I realise that, despite the grand ambitions of this daily blogging malarkey, the actual baking has been limited to some pizza and a single loaf! For that I can only apologise and say that I plan to bake a bit more over the next few days starting tomorrow (and tomorrow and tomorrow…).
Today I thought I’d just share a few links to sites and organisations that I have found helpful. This is by no means meant to be exhaustive and I will probably add things to it as I remember them but they are just things I have found helpful.
The Real Bread Campaign, run by the indefatigable Chris Young, is a marvelous organisation which provides support, advice and networking for anyone with an interest in ‘Real Bread’ (as opposed to mass produced, chemically enhanced pap). The campaign has built up around it a great community of bakers, both professional and amateur, and I am frequently amazed by the goodwill and generous sharing of skills and advice. Membership is just £22.50 a year which gets you a quarterly magazine (which is worth it just for the bread-related puns if you ask me!) as well as discounts in bakeries and on courses across the country. It also supports the campaign’s media work, raising awareness of the benefits (health, financial, ecological, community etc.) of supporting your local bakery or making your own bread.
The School for Artisan Food is a cookery school which focuses on traditional, artisanal crafts, particularly baking, butchery and cheesemaking. The school is set in the grounds of a beautiful old house near Worksop in Nottinghamshire and runs a range of courses from short taster sessions to whole day or multi-day courses to a year long diploma course for professional (or aspiring professional) food producers. A couple of years ago I had the opportunity to attend a day long ‘European Breads’ course there courtesy of a Real Bread Campaign competition and it was that course which really ignited my passion for baking. I learned so much just in the space of the eight or so hours that we were there with the tutor Emmanuel Hadjiandreou which transformed how I think about baking.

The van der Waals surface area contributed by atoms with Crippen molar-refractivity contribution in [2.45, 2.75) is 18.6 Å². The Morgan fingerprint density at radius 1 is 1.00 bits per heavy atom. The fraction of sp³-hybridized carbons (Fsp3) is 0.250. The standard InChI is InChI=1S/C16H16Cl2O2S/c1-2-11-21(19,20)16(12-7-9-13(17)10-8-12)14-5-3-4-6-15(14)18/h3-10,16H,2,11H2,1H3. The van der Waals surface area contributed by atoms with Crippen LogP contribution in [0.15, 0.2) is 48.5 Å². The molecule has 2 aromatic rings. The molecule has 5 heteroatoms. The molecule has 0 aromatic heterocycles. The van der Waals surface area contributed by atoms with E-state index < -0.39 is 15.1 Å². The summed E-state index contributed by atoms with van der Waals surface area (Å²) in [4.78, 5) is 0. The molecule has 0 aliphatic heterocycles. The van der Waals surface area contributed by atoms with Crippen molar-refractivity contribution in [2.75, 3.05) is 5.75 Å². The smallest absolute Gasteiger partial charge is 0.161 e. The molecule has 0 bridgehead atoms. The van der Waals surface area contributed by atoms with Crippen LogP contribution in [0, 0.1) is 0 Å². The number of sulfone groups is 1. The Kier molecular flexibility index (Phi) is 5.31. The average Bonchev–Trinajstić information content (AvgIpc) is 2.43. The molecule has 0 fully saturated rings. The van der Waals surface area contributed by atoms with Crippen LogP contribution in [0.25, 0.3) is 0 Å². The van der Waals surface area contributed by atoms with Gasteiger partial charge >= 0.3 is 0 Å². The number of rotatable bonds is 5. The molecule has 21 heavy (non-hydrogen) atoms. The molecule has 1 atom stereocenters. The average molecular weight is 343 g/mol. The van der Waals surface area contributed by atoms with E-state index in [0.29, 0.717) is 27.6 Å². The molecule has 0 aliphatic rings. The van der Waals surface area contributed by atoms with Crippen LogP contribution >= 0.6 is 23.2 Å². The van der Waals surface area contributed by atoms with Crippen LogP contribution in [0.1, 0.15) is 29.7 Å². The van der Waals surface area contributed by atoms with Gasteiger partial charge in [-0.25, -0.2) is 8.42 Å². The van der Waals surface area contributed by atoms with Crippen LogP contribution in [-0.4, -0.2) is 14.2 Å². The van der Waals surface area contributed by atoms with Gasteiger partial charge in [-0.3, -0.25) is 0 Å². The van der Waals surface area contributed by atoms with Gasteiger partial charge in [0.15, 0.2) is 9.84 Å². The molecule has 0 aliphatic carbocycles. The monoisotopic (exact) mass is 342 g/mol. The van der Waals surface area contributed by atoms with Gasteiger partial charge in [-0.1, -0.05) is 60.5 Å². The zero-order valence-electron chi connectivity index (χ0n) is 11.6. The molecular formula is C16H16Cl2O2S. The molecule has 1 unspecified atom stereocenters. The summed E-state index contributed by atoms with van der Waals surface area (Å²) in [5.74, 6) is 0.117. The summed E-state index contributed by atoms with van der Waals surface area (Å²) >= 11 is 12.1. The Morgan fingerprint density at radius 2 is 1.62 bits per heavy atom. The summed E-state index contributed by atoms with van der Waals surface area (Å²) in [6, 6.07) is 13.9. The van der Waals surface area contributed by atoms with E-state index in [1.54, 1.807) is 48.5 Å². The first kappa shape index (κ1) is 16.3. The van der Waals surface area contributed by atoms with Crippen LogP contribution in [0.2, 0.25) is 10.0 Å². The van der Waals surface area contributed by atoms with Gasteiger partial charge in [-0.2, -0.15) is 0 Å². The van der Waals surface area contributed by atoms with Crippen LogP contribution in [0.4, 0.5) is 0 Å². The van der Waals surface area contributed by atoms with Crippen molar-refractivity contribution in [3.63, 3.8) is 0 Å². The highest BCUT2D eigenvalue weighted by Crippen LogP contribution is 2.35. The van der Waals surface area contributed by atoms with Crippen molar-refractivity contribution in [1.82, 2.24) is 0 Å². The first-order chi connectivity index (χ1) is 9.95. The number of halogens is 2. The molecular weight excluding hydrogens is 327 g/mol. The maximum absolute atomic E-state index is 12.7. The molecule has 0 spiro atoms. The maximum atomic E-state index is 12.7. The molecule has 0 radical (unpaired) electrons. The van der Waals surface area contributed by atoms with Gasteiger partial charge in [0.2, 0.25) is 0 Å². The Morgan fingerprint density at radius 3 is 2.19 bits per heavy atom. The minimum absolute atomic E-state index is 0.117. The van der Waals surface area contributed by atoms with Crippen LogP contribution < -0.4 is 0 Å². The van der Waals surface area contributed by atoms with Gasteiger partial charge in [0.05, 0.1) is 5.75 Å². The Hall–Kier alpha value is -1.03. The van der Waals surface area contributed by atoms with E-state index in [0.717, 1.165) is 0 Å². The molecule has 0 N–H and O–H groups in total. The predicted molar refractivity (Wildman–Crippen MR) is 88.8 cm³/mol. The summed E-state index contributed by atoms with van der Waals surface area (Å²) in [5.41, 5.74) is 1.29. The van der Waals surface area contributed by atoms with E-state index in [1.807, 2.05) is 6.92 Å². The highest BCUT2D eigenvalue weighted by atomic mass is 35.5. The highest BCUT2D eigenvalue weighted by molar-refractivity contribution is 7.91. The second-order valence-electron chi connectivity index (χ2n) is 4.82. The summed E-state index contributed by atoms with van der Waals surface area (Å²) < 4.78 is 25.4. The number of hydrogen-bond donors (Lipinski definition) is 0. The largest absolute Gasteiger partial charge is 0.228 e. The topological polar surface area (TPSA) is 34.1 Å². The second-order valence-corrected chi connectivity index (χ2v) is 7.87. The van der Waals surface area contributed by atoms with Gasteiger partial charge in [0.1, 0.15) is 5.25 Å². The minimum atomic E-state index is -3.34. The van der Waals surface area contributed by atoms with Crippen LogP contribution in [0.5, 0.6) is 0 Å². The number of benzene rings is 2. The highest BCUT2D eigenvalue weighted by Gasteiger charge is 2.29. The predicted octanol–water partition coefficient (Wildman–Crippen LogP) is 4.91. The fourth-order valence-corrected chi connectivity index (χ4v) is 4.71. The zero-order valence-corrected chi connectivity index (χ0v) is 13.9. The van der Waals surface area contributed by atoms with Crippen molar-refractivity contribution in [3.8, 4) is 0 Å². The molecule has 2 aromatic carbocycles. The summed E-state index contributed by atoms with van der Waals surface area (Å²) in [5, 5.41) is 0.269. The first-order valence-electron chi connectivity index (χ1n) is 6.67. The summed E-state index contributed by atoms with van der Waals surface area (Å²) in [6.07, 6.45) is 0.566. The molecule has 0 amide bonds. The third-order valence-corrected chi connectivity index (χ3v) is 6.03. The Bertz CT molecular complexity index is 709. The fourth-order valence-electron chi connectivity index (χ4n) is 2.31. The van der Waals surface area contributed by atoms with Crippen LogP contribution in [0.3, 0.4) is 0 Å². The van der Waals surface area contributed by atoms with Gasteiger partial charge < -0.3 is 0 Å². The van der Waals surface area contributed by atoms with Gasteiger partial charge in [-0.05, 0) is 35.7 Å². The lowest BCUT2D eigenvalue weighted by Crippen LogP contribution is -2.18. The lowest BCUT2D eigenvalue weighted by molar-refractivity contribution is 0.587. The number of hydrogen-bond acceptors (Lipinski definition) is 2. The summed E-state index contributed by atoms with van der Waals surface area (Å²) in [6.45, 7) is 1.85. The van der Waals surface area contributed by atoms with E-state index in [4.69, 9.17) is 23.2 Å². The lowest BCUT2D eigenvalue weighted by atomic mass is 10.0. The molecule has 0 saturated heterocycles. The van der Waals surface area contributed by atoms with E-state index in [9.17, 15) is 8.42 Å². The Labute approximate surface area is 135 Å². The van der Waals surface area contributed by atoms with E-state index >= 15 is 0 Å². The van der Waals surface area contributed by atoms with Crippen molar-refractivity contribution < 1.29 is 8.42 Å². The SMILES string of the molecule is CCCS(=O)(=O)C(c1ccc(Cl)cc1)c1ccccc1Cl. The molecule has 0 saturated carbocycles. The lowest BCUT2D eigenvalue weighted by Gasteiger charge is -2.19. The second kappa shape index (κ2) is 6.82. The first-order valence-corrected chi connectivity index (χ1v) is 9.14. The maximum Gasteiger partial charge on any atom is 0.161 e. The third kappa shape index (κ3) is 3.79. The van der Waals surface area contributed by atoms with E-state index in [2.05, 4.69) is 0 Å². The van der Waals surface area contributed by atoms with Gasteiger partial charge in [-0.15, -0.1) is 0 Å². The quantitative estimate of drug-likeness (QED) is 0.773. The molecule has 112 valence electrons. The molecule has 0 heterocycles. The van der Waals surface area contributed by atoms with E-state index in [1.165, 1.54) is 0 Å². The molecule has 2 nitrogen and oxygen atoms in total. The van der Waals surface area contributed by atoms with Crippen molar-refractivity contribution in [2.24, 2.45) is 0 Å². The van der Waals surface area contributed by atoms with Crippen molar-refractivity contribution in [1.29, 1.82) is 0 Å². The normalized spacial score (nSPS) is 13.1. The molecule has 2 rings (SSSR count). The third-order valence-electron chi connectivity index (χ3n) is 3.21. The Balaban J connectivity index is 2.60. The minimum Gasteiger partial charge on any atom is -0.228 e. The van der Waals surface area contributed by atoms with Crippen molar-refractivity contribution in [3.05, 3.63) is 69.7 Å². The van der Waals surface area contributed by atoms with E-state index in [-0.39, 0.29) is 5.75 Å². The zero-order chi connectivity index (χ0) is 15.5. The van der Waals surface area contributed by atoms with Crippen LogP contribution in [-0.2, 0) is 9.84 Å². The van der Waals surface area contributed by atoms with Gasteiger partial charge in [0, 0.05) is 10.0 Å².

I mentioned Bakery Bits the other day when I was rhapsodising about dough scrapers but it is worth mentioning again as it is a great place to get whatever baking equipment you happen to need (and plenty that you didn’t even realise you needed!).
Shipton Mill is another place that I mentioned the other day as it is where I get most of my flour from. They have a very good online shop and apparently you can also visit the mill itself which I would love to do some time.
A couple of years ago, when I finished working for our old church to start theological college, the church family gave us a very generous cheque as a leaving present with which we decided to invest in a pizza oven! I had often wondered about building one but knowing that we will be moving around fairly regularly for the forseeable future there had never really been a good time or place. However we came across this company based in the same town that we lived in so we thought we’d pay them a visit and we found a brilliant little father/son startup business making fantastic ovens in a range of sizes and styles. When we visited they were just arguing over who would get to deliver and install an extra large oven on a millionaire’s yacht in the Mediterranean!
This blog is great because it has regular (it seems to be monthly at the moment although it is sometimes more frequent) “YeastSpotting” roundups. These consist of pictures and links to loads of blogs about bread and are great for getting ideas or just looking at pretty pictures! I have submitted a few of my posts to this and still get a steady trickle of visitors from it nearly two years on. Susan also occasionally blogs herself and these are always worth reading although she hasn’t been so active recently.
So there we have a few of my more frequently visited sites, I’ll try and add some more as I remember them!
How about you? Are there any blogs or websites that you have found helpful?